So, without further adieu, I venture forth to debunk the “Top Five Myth’s About Herbalist School”..
Myth # 1: You must have a vagina to be an herbalist..
When you think of herbal medicine, do you picture granny herbalists? Barefoot hippy chicks with flowers in their hair?
Well there are plenty of them, but there are also scores of great herbalists that are men. My teacher, Juliet Blankenspoor, lists three teachers in her herbal lineage and all of them are men; 7song, James Snow, and Micheal Moore.
Go back past them and there are the heavy hitters of herbal history such as Tommie Bass, Jethro Kloss, and Samuel Thomson.
In today’s society, or at least the one I came up through, it is not manly to be into plants or flowers. I call bullshit, as one only needs to go back several generations to find the majority of men working the land, foraging, and understanding medicinal herbs. Go back even further and you will see even more dependence on wild plants for food and medicine.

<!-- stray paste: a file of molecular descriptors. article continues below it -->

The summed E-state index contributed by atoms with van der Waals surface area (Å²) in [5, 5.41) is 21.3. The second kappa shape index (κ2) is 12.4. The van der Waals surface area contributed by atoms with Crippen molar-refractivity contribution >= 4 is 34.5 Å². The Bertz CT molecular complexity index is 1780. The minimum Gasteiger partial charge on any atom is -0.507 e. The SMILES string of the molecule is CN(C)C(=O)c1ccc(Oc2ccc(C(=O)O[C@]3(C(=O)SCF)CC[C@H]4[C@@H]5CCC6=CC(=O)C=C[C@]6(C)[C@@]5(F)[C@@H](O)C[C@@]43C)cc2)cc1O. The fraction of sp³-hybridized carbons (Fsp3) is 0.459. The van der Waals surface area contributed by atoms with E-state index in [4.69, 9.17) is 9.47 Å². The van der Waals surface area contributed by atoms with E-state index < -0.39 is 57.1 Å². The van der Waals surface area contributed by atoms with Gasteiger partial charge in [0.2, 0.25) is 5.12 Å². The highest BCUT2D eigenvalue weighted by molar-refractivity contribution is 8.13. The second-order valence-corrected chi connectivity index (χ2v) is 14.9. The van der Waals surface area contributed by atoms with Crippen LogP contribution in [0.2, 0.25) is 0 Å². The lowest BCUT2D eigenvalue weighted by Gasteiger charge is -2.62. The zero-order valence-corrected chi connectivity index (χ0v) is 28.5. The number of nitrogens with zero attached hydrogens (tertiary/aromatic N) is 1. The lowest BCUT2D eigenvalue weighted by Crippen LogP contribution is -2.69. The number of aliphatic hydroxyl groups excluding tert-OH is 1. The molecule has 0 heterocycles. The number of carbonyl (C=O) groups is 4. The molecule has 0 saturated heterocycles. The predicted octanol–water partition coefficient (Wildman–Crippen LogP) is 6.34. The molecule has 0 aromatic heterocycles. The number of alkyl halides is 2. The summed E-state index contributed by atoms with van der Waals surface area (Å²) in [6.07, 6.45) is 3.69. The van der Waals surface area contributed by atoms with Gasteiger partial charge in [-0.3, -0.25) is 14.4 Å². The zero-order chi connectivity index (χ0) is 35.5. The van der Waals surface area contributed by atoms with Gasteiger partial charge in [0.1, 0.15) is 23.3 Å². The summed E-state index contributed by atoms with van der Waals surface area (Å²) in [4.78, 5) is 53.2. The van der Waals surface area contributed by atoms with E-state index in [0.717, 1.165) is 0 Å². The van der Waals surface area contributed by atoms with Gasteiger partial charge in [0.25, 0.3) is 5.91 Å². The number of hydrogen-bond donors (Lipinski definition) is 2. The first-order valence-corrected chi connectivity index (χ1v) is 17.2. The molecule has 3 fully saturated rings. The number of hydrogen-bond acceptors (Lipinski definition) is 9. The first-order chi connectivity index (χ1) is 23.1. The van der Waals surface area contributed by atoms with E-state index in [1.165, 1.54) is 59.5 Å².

Still not convinced you can retain “man-points” and study herbalism?
How about the Shaolin monks who study herbs so they can heal themselves faster, just so they can beat the shit out of each other again and again?
If your Mandarin is a little rusty, you can take your point up with former Special Forces medic, fighter, primitive skills instructor, and herbalist Sam Coffman. He is also a linguist, so he can probably help out with the Shaolin Monks as well. http://thehumanpath.org/home/instructors/
The basic point is that there is nothing “girly” about learning about herbal medicine. Kyle, a carpenter by trade, and I laughed about the probable reaction of the guys on his job site if he rolled in on Monday morning and told them about finding a good patch of goldenrod or echinacea.
That needs to change, as I know tons of dudes that can hunt, run AR’s, or kick ass in the cage, but only a few that can do all that and heal themselves or their families with plants from their area. The latter get mad “man-points” in my book.